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Molinaro Associates has answers to "Frequently Asked Questions"

Molinaro Associates is always ready to answer any concerns you might have about appraisals in Suffern and Rockland County. Contact us today to talk about how we can help solve your specific valuation problems.

Describe an appraisal
What does an appraiser do?
What are the reasons someone would need a real estate appraisal?
How is an appraisal different than a home inspection?
What is the difference between an appraisal and a comparative market analysis (CMA)?
What can I expect to see in my appraisal report?
Upon completion of the report, how can I have certainty that the value conclusion is legitimate?
What are the requirements to be a certified appraiser?
Who hires Molinaro Associates
Where does an appraiser get the information used to estimate values in Rockland County or other areas?
Why do I need a professional appraisal?
My mortgage statement has an item on it for PMI? Can I get rid of that?
How do I get ready for the appraiser?
Define "Market Value"
Once complete, who actually owns the appraisal report?
Which home renovations add the most to the price?



Describe an appraisal   (Top)

The process of performing an appraisal report consists of an evaluation which leads to an opinion of value. There are three "common approaches to value" which assists the real estate appraiser arrive at this opinion or estimate. One of the processes in use is the Cost Approach, which is what it would cost to replace the improvements to the property, less the depreciation and physical deterioration, adding the land value. Easily the most common approach in finding the value of a house is the Sales Comparison Approach which deals with making a comparison to similar homes nearby. The Sales Comparison Approach is commonly the most definitive and best indicator of a liklely sales price for a residence. The third approach is the Income Approach, which is the best method in appraising income producing properties - it deals with estimating what an investor would pay based on the income generated by the property.

What does an appraiser do?   (Top)

An appraiser provides a professional, unbiased assessment of market value, often in the context of a real estate exchange. Appraisers illustate their professional investigation in appraisal reports.


What are the reasons someone would need a real estate appraisal?   (Top)

There are a lot of reasons to purchase an appraisal with the most common reason being real estate and mortgage transactions. Some other reasons for ordering an appraisal report include:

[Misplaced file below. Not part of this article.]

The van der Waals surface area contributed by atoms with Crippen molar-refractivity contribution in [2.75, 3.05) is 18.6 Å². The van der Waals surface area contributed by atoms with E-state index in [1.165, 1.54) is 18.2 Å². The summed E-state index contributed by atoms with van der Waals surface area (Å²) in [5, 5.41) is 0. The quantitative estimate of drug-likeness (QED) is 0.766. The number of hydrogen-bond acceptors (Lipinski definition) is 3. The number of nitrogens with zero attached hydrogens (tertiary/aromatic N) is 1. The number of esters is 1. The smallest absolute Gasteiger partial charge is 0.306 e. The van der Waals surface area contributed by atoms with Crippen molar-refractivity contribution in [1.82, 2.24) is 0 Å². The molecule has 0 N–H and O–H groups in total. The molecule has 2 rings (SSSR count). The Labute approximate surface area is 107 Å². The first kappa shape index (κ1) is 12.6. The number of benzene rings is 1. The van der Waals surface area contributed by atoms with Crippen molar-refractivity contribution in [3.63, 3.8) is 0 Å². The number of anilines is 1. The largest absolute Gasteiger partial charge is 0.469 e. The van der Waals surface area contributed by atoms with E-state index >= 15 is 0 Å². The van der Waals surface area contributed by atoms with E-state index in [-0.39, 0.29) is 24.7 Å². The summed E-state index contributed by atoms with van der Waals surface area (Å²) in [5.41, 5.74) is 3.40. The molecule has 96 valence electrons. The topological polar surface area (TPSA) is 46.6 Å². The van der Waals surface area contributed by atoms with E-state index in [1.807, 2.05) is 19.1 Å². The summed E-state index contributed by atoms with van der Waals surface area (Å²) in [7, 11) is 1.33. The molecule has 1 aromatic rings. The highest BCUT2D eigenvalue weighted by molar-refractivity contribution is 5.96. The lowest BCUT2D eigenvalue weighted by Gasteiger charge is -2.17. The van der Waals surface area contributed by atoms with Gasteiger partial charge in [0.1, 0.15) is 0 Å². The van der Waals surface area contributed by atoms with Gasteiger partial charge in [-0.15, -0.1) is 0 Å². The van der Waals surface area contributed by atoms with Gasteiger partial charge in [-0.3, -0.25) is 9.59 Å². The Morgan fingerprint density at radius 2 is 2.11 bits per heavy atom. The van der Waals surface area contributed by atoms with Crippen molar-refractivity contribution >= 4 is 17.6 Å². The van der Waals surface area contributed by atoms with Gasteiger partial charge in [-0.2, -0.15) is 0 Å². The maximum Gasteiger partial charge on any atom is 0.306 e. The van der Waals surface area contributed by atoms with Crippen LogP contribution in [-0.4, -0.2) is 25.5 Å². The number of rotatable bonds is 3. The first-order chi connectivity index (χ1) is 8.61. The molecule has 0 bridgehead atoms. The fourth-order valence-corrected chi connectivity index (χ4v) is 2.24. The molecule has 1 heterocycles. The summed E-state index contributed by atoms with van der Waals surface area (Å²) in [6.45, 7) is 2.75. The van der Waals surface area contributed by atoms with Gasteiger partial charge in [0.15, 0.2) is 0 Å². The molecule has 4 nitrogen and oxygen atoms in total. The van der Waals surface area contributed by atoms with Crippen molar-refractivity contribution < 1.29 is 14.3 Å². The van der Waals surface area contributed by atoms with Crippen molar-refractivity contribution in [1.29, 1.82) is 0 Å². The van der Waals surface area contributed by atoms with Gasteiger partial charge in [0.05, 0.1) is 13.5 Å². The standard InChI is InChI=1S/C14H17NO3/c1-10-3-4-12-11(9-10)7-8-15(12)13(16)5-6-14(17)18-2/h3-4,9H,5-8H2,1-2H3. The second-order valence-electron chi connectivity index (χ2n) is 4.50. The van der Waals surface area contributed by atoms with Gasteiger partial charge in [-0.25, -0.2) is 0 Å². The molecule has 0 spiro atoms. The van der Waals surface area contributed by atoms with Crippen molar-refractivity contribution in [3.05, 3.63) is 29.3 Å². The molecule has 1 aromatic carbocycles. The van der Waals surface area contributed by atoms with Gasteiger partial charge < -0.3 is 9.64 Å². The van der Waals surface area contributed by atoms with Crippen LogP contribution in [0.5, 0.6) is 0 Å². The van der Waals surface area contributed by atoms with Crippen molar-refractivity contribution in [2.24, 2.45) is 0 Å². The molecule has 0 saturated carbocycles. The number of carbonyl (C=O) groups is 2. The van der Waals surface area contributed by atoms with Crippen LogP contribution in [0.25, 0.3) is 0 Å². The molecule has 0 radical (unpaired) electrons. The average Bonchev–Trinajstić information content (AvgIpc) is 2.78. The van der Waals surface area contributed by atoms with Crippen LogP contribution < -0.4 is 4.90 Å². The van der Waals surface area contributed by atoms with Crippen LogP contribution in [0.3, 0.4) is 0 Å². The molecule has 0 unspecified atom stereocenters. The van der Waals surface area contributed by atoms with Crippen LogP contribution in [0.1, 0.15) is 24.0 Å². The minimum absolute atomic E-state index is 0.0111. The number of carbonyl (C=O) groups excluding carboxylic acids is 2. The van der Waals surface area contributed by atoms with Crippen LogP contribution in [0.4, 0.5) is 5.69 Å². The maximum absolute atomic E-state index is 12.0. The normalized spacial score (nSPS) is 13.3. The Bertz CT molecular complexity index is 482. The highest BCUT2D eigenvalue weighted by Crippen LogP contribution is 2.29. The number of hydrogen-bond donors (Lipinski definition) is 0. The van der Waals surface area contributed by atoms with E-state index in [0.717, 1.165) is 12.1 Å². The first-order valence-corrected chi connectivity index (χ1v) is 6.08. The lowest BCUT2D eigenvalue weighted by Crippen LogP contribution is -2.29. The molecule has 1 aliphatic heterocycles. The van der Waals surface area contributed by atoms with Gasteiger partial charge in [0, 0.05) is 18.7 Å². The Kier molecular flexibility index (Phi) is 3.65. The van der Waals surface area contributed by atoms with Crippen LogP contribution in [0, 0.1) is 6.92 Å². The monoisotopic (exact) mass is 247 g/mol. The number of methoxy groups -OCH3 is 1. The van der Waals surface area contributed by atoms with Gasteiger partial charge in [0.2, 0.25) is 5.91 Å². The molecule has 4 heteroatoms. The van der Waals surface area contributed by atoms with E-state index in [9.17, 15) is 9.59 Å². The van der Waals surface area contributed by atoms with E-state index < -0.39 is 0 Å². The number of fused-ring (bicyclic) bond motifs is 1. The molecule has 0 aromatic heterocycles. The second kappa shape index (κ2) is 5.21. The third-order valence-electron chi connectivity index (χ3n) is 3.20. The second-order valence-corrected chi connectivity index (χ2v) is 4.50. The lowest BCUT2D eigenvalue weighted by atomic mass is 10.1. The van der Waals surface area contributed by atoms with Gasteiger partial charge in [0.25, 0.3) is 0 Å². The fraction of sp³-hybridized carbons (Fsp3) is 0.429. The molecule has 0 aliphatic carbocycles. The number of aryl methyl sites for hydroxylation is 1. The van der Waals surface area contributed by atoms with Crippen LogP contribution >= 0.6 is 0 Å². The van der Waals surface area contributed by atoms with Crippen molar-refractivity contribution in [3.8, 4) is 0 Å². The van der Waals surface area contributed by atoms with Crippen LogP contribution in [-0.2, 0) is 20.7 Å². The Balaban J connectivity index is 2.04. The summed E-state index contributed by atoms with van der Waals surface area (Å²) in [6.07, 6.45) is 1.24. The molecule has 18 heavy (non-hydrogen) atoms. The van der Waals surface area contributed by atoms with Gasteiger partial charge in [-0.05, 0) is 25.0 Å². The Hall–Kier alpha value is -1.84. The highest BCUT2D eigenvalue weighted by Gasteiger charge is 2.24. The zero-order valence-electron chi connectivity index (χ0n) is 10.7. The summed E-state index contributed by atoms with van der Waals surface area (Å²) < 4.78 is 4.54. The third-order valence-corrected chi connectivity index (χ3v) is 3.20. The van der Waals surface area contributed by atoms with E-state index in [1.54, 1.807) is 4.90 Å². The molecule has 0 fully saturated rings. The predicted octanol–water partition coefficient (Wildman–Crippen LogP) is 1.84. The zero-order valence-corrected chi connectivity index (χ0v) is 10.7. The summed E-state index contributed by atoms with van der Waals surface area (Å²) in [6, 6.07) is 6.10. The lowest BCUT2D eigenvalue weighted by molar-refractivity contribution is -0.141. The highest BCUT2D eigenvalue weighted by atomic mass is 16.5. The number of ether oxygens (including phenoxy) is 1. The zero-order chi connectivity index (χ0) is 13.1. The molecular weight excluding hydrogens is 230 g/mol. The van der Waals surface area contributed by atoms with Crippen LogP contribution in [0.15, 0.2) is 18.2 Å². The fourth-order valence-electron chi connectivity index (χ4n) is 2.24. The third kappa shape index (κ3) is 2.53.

• To obtain a loan.
  • If you would like to reduce your property tax burden.
  • To build a case for a homeowner's equity and remove PMI.
  • To fight inflated property taxes.
  • If you need to take care of an estate.
  • To provide you a leg-up when purchasing a home.
  • To find a likely property value when putting your home on the market.
  • To ensure parties are provided just compensation in eminient domain cases.
  • Government agencies such as the IRS need an appraisal on every property.
  • If you are ever involved in a lawsuit.
For a more extensive description of the appraisal process click here.


How is an appraisal different than a home inspection?   (Top)

The appraiser is not a home inspector and does not do a complete home inspection. The point of a home inspection is to evaluate the structure of the property from basement to top. The general property inspector's report will include an evaluation of the integrity of the house's heating systems, central air conditioning system (temperature permitting), interior plumbing and electrical systems, the roof, attic, and accessible insulation, walls, ceilings, floors, windows and doors, the foundation, basement, and visible structure.

What is the difference between an appraisal and a comparative market analysis (CMA)?   (Top)

Simply put, it's like comparing opera to country. The CMA uses market trends to create most of their business. The appraisal is reliant on specific definite comparable sales. Location and construction costs are also precedent in an appraisal. A CMA delivers a "ball park figure." Being a documented and carefully investigated opinion of value, appraisals are defensible and stand up in legal situations.